To point out just how crazy his scoring binge is, Kareem Abdul-Jabbar last averaged 29 points per game or more in his sixth year in the league. He played 14 more seasons without approaching that number again.
Points Per Game: 24.16 (21.97 in the NBA)
Total Points: 30,026 (18,364 in the NBA)
Effective Field-Goal Percentage: 50.86 (50.90 in the NBA)
Julius Erving put together what was perhaps the most interesting career of any player in the history of the NBA. Spending five brain-meltingly amazing years in the ABA thrust him into the NBA as a 26-year-old with an insane amount of hype.
Whether or not he would have been able to reach such heights in the first five years in the NBA is up for debate, but the fact that he was able to put up such huge numbers is impossible to ignore.
Because of that, you can't really consider him a member of the 30,000-point club, but you also can't look at his NBA average and assume that's what it should be either.
In the end, he probably would have fallen just short of the 30,000-point threshold, but he would have gone down as one of the greatest scorers in the history of the league whether he started in the ABA or the NBA.
Points Per Game: 25.02
Total Points: 36,928
Effective Field-Goal Percentage: 51.78
At times a volume-scoring big man, Karl Malone eventually retired with the second-most points in NBA history.
His career average is very impressive when you realize that he was able to put up a season of at least 25 points per game 12 times in his career. He first did it in 1988, his third season in the league, and kept it up every year but once until 2000.
Malone had the advantage of John Stockton dropping passes down into him for the duration of his career, but that doesn't take away the fact that he was able to score at such a high and relatively efficient level for such a long time.
Points Per Game: 30.07
Total Points: 31,419
Effective Field-Goal Percentage: 53.97
As one of two players in the history of the NBA with a career 30 PPG average, Wilt Chamberlain will always be looked at as one of the most dominant players of all time. Regardless of the qualifiers people put in sentences that describe him, everyone acknowledges that his game was amazing.
That being said, Chamberlain played in a strange time.
Defenses were confusing jumbles, offenses were incredibly fast-paced and most of the other centers he was going up against were bordering on 6'10" at the most.
Even still, his 31,000-plus points is amazing, as is his 30 points per game.
Would he have played in the '90s or the 2000s, Chamberlain would have undoubtedly been successful, but it's hard to say just how successful.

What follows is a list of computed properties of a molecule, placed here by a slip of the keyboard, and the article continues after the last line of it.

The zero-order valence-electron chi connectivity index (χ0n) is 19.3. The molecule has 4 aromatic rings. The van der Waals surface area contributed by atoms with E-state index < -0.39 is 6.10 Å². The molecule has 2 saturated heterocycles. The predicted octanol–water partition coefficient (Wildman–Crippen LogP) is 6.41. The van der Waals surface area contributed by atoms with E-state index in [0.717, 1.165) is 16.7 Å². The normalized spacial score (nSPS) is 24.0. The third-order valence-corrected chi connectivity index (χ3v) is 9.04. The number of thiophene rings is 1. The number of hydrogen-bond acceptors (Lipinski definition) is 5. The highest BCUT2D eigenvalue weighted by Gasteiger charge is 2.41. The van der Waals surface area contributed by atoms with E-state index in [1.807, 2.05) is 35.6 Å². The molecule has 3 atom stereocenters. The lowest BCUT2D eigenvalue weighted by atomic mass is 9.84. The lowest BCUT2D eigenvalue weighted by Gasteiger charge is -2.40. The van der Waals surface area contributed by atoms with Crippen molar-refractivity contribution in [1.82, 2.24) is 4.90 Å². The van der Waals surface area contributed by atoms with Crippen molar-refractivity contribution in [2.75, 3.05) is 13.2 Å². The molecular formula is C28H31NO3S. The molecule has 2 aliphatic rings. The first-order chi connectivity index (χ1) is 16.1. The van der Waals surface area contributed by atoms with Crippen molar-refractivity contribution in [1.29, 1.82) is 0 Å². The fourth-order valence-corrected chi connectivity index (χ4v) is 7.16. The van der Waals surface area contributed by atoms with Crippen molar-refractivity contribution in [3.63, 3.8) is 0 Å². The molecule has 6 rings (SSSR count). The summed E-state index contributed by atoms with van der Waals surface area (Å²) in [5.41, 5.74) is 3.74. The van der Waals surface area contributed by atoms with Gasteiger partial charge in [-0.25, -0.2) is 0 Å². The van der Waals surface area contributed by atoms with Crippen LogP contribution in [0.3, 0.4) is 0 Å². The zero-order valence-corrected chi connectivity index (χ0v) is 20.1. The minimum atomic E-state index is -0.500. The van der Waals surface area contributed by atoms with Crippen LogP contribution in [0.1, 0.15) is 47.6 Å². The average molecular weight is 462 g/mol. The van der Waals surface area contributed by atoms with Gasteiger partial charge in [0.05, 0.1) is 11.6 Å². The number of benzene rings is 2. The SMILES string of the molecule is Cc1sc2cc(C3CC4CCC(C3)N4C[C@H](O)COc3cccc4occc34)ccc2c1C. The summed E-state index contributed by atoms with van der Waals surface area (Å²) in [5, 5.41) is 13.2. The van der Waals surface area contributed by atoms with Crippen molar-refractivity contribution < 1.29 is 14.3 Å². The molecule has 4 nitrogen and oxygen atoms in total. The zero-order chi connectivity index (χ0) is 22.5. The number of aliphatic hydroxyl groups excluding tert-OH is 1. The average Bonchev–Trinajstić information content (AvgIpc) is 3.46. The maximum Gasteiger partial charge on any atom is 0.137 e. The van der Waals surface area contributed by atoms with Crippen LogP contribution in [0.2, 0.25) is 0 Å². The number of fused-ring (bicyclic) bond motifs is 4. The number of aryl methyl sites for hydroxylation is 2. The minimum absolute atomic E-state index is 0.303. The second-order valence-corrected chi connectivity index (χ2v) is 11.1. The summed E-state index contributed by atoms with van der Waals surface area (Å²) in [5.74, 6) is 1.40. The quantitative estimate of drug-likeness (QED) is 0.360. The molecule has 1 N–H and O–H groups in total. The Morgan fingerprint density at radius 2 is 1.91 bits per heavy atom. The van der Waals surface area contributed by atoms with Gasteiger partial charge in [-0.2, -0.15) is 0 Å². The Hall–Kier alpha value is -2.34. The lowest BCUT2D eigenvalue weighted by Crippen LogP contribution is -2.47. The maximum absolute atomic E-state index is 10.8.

Points Per Game: 30.12
Total Points: 32,292
Effective Field-Goal Percentage: 50.87
When you look at what Michael Jordan did in just 15 seasons in the NBA, it's a bit upsetting that he retired twice—taking away a good 5,000 to 7,000 points, and probably even more than that.
We could have had the only member of the 40,000-point club if things had gone a bit differently.
Still, looking at Jordan's career as it was takes nothing away from his legacy as a scorer.
In a time when it was much harder for guards to get to the rim and score than it is today, Jordan was able to do it often and efficiently. And it led to him ending with the best scoring average in the history of the NBA.
Points Per Game: 24.61
Total Points: 38,387
Effective Field-Goal Percentage: 55.95
It seems like the guy with the most points in the history of the league should be looked upon as its greatest scorer, but that's more of a testament toward longevity than anything else.
If you want a testament to how great a scorer he was, look no further than his amazing effective field-goal percentage or incredibly high scoring average over the course of his 20-year career.
Every ounce of me wanted to find reasons to leapfrog Michael Jordan atop Abdul-Jabbar based on the fact that MJ averaged over 30 points per game. But something has to be said about the fact that Kareem's effective field-goal percentage is 13th all time in NBA history, while most of the guys around him on that list never crossed the 10,000-point threshold in their careers.
He was consistently creating new ways to score while relying on the old faithful sky hook.
LeBron James has a chance to catch Kareem Abdul-Jabbar for the all-time scoring record, but he's certainly not a lock to get there.
Watch Bleacher Report's Ethan Strauss and Will Leivenberg debate whether or not LeBron has a realistic shot of catching Kareem.